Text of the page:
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Old 01-22-2014, 08:52 PM
 
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Well one thing for sure, if religion did not promise an afterlife, there would have been a great deal less martyrs.
It's been argued that atheists don't have anything to live for, but in truth we don't have anything to die for. I don't want to live forever but I do want to hold on to this life as long as possible. And yes, this life is enough, if you take it for what it is.
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Old 01-23-2014, 05:07 PM
 
Location: Lakewood OH
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Originally Posted by Sizzly Friddle View Post
You should ask this over in the Christianity forum. I don't think anyone here wants to live for eternity.

I started this thread over there last year. The responses were surprising.
What if I don't want to live forever?
I have to go along with this I think because I wasn't taught to believe in an eternal life so I don't know exactly what it is.

I do, however, love the show "The Prisoner."
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Old 02-05-2014, 01:52 PM
 
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Default Questions or points regarding "eternal life"

What the eternal life advocates and wishers don't seem to ever think about or bring up is the question "What about the fact that we, since the time we were conceived and then born, are continually aging/maturing physically/mentally/cognitively?" And we can all undeniably see the effects of our aging (our maturation and development as a living organism). I mean you are not the same at age 15 that you were at age 5 or 8 and not the same at age 58 as you were at age 33 and not the same at age 92 as you were at age 60, and so on and so on.

So, the question(s) from me for the eternal life advocates and wishers to answer (being that they so often speak as though they know all these answers about what happens after we die) is:
"So are you saying that, for those who die and then go on to live eternally under the scheme advanced by your religious perspective, are said persons, after their leaving this lifetime, not going to age anymore and just stay at that same stage of aging and physical maturation that they died at forever-- frozen in time --in this spoken-of afterlife? So when they leave this life and are resurrected, are they resurrected as the 98-year-old that they died as? Or as the 5-year-old that they died as? And they remain in that state of age/maturation in the afterlife FOREVER? So if a person died at 2 weeks or 3 months of age and couldn't even speak a sentence or conceive a coherent thought yet at that age, when they die and enter the afterlife, is your God (by whatever name your God goes by) going to mature them to some age or mindset where they are now more-matured adult-like cognitive thinking beings? or is this God going to keep them with the mind of an infant forevermore in the afterlife?"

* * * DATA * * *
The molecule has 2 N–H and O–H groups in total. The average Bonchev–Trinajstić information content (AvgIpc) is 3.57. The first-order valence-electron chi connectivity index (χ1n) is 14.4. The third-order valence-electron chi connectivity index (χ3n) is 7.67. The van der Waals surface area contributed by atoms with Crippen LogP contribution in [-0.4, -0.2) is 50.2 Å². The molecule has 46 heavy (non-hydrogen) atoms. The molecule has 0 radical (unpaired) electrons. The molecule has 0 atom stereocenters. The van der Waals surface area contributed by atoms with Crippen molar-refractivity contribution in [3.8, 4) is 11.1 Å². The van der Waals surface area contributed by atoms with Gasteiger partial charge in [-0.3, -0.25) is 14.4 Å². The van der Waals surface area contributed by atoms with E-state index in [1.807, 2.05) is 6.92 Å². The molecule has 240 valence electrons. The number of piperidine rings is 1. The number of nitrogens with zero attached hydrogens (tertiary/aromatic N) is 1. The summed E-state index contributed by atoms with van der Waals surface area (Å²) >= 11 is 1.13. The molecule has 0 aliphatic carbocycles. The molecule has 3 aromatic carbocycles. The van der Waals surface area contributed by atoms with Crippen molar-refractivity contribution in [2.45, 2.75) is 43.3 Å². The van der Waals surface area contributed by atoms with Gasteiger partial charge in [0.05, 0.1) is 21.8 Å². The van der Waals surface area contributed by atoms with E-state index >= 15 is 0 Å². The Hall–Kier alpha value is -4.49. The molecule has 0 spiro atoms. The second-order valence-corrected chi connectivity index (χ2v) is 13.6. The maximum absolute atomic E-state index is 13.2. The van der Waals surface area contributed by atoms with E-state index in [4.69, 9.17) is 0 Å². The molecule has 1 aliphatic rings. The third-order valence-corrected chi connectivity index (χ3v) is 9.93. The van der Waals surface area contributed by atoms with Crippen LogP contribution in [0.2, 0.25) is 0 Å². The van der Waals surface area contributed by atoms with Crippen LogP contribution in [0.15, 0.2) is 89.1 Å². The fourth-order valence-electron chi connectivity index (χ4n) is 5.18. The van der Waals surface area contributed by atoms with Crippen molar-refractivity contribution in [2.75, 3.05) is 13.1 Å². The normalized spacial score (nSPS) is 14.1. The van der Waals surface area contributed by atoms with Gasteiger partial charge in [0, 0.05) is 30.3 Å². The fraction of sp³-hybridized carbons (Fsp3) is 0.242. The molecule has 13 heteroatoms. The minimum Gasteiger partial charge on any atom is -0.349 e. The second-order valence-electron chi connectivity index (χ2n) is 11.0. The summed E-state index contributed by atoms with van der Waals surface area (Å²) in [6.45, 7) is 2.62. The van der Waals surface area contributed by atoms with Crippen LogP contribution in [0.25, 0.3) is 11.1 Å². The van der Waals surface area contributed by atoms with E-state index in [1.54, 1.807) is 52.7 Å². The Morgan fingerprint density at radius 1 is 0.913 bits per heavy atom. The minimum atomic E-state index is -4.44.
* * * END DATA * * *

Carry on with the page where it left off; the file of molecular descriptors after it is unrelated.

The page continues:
"If Charlie Chaplin died at age 88 (which he did) and George Burns and Bob Hope died at age 100 (which they did), will they forever be in the body and mind of an infirmed, diseased, and broken-down 88-year-old or 100-year-old in the afterlife for all eternity? Or will your chosen God revert them to some younger age and state of health for all eternity? And what younger age will this be?"

"So if my mother's father died in 1937 at the age of 37 (which he did) and my mother died at age 82 in 2008 (which she did), will my mother of age 82 meet her much younger father at age 37 in the afterlife you propose (so a young man will meet his daughter as an old woman in her 80's? Or will he instead be at age 37 and meet her at the age of 11 that she was when he left her? Or if an infant of 3 days of age dies, when her or her his mother or father dies many years later, will they meet their newborn infant in the state-of-being of an infant or as a young adult or middle adult or senior or very senior adult?"

Without going on and on, I think you all get this gist of my questions. Now what if some of the eternal life advocates and wishers say something along the lines of "Well, we live eternally as SPIRITS, but not or not necessarily in our born physical bodies"? So the deceased 5-year-old's "spirit" remains as that of a 5-year-old's psychological and cognitive maturation level for all eternity after their death and never advances beyond that?

I guess the assorted religions that bring up these topics never get too detailed (if at all) about these details.

================================================== ====================

Another line of questioning for them: "And what exactly is it that eternal beings DO with their eternal time for all eternity?" In the Bible, for instance, they talk about there being a great feast or banquet for the saved. So we will still have the same physical need to consume foods of whatever type? So will the consumption of such foods have a metabolic effect on us or not? If we are eternal beings, why do we need food? And will we need to sleep as well? Will we work at all?"

They talk about spending time in heaven "glorifying God". So we will spend most or all of our time singing and expressing praises of God for all of eternity? And is this voluntary or is it forced or compelled? Or are we just automatons who simply do whatever your named "God" wills us to do?

Will we be truly free-willed beings in the afterlife? Or will we have our natures altered by God to be incapable of "sin"? So if we ARE, in fact, truly free-willed beings, are we free to ever disagree with God or be contrary to Him on whatever matter(s)? If so, what is to stop some of us from "sinning" again and starting the cycle all over again? And if not so, why are we not simply to be described as automatons?